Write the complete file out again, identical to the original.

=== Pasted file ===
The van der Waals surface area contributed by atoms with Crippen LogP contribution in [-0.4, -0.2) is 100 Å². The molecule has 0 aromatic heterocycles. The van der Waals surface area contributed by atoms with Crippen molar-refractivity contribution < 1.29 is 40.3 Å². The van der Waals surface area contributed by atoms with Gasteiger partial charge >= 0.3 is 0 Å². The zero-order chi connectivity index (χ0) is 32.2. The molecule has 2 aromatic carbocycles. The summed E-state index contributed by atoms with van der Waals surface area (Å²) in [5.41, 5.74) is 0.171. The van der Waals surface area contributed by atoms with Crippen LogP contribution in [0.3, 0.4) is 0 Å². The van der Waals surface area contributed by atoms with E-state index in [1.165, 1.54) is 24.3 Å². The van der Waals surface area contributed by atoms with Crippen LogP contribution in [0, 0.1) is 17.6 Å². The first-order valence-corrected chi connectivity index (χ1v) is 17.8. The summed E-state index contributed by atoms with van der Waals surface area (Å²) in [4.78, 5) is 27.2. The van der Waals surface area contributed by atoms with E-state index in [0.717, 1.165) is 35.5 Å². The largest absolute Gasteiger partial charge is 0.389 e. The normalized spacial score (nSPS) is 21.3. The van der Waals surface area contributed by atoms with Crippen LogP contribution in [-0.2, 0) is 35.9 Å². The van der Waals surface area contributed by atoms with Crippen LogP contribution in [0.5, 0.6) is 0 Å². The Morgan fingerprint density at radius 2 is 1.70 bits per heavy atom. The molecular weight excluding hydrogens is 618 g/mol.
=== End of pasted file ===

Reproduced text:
The van der Waals surface area contributed by atoms with Crippen LogP contribution in [-0.4, -0.2) is 100 Å². The molecule has 0 aromatic heterocycles. The van der Waals surface area contributed by atoms with Crippen molar-refractivity contribution < 1.29 is 40.3 Å². The van der Waals surface area contributed by atoms with Gasteiger partial charge >= 0.3 is 0 Å². The zero-order chi connectivity index (χ0) is 32.2. The molecule has 2 aromatic carbocycles. The summed E-state index contributed by atoms with van der Waals surface area (Å²) in [5.41, 5.74) is 0.171. The van der Waals surface area contributed by atoms with Crippen LogP contribution in [0.3, 0.4) is 0 Å². The van der Waals surface area contributed by atoms with E-state index in [1.165, 1.54) is 24.3 Å². The van der Waals surface area contributed by atoms with Crippen LogP contribution in [0, 0.1) is 17.6 Å². The first-order valence-corrected chi connectivity index (χ1v) is 17.8. The summed E-state index contributed by atoms with van der Waals surface area (Å²) in [4.78, 5) is 27.2. The van der Waals surface area contributed by atoms with E-state index in [0.717, 1.165) is 35.5 Å². The largest absolute Gasteiger partial charge is 0.389 e. The normalized spacial score (nSPS) is 21.3. The van der Waals surface area contributed by atoms with Crippen LogP contribution in [-0.2, 0) is 35.9 Å². The van der Waals surface area contributed by atoms with Crippen LogP contribution in [0.5, 0.6) is 0 Å². The Morgan fingerprint density at radius 2 is 1.70 bits per heavy atom. The molecular weight excluding hydrogens is 618 g/mol.